As a Seawolf, she scored her first career hit against Charlotte University Feb. 20 of last year; had a double and scored a run at Florida Atlantic University Feb. 26; had two hits, including a bases-clearing double in a win over Columbia University Feb. 27; walked twice and drove in a run at Manhattan College March 30; drew three walks in another contest; and walked and scored a run at the University of Massachusetts Lowell April 16.

Kemp’s death had an impact that reverberated beyond just her softball family. After news of her death spread around campus, many student-athletes took to social media.

Tiffany Zullo, a midfielder on the women’s lacrosse team from Connetquot High School, tweeted: “We all play for Danni and will forever be Danni Strong. Rest in peace to a beautiful soul.”

Kevin Kernan, a baseball pitcher, posted, “We got an angel in the outfield behind us. Heavy hearts with a little something more to play for this season.”

Details for services will be forthcoming once the Kemp family makes arrangements.

“Danni had her entire life in front of her,” Stony Brook athletic director Shawn Heilbron said. “I am devastated beyond words and heartbroken for her family and everyone who loved her. Her valiant fight over the past several months was an inspiration to all of us, and her impact on the Stony Brook Athletics family will be felt for many years to come.”

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By Rita J. Egan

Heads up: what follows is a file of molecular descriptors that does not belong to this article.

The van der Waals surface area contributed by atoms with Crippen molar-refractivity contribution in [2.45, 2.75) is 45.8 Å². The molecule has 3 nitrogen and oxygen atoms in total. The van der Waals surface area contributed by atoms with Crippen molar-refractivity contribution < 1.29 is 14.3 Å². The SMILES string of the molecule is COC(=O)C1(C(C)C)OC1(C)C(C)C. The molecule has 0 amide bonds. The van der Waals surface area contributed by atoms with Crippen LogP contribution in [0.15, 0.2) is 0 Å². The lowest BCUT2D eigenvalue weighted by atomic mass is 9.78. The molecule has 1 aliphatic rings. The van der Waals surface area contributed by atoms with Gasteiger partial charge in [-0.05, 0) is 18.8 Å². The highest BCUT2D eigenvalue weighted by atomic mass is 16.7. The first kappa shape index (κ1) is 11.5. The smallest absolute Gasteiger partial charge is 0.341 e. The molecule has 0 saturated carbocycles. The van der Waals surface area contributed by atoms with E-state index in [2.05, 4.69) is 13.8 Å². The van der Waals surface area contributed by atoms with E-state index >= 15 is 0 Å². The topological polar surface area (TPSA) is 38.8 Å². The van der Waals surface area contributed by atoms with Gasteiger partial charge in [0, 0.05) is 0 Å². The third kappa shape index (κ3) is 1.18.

Dog Ear Publishing recently released John P. Cardone’s fourth book, “Waterviews: The Healing Power of Nature.” In his new book, the Ronkonkoma resident shares the wealth of knowledge he has gained from his kayak and nature photography adventures, more than 30 years of experience in health care education and his bout with cancer.

“Waterviews: The Healing Power of Nature” is a valuable resource for those who are looking to improve their health and well-being. The writer and photographer has written an easy-to-read, comprehensive guide where readers can learn about the health benefits of nature, the importance of calming one’s mind, how to foster the spirit of nature in children and more.

In addition to the author sharing his experiences and research, Cardone also includes photographs he has taken in various locations including Long Island sites such as Heckscher State Park, Cedar Beach, Carmans River and Little Neck Run, which are perfect examples of nature’s calming elements. Recently, Cardone took time to answer a few questions about himself and his latest venture.

Author John Cardone

 

Tell me a bit about yourself.

For starters, I’m a lover of the outdoors, so I spend a good chunk of time kayaking the waters around Long Island, hiking and biking the paths around our parks and taking photographs of nature. For over 30 years, I have been an educator writing and producing health education videos working mostly for hospitals. I have always liked teaching and helping people learn more about good health. Over the last 10 years or so, I have been a teacher in a different way — teaching people about the health benefits of spending time in nature.